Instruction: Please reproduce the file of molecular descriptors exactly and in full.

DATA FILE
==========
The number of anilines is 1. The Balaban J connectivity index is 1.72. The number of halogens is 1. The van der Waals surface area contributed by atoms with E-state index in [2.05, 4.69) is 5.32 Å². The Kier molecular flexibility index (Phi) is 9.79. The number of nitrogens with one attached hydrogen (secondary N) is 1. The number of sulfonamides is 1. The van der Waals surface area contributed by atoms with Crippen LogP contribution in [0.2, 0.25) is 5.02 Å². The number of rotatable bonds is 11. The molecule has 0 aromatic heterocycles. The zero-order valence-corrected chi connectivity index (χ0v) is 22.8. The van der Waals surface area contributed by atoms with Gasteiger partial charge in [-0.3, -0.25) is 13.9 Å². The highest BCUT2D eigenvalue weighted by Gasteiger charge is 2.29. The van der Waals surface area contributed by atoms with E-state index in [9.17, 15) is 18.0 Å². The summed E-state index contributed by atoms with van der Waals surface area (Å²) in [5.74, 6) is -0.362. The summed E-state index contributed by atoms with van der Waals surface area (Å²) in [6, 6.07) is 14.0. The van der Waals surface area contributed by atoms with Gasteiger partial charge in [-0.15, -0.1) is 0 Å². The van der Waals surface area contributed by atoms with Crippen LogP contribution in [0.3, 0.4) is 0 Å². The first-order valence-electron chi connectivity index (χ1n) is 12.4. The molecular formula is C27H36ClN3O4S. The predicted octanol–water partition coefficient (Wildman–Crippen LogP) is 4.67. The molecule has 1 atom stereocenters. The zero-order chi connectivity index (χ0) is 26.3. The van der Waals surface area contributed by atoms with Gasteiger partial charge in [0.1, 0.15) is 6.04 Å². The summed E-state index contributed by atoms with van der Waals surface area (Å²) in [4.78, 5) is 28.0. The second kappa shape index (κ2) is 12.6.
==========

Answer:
The number of anilines is 1. The Balaban J connectivity index is 1.72. The number of halogens is 1. The van der Waals surface area contributed by atoms with E-state index in [2.05, 4.69) is 5.32 Å². The Kier molecular flexibility index (Phi) is 9.79. The number of nitrogens with one attached hydrogen (secondary N) is 1. The number of sulfonamides is 1. The van der Waals surface area contributed by atoms with Crippen LogP contribution in [0.2, 0.25) is 5.02 Å². The number of rotatable bonds is 11. The molecule has 0 aromatic heterocycles. The zero-order valence-corrected chi connectivity index (χ0v) is 22.8. The van der Waals surface area contributed by atoms with Gasteiger partial charge in [-0.3, -0.25) is 13.9 Å². The highest BCUT2D eigenvalue weighted by Gasteiger charge is 2.29. The van der Waals surface area contributed by atoms with E-state index in [9.17, 15) is 18.0 Å². The summed E-state index contributed by atoms with van der Waals surface area (Å²) in [5.74, 6) is -0.362. The summed E-state index contributed by atoms with van der Waals surface area (Å²) in [6, 6.07) is 14.0. The van der Waals surface area contributed by atoms with Gasteiger partial charge in [-0.15, -0.1) is 0 Å². The van der Waals surface area contributed by atoms with Crippen LogP contribution in [0.3, 0.4) is 0 Å². The first-order valence-electron chi connectivity index (χ1n) is 12.4. The molecular formula is C27H36ClN3O4S. The predicted octanol–water partition coefficient (Wildman–Crippen LogP) is 4.67. The molecule has 1 atom stereocenters. The zero-order chi connectivity index (χ0) is 26.3. The van der Waals surface area contributed by atoms with Gasteiger partial charge in [0.1, 0.15) is 6.04 Å². The summed E-state index contributed by atoms with van der Waals surface area (Å²) in [4.78, 5) is 28.0. The second kappa shape index (κ2) is 12.6.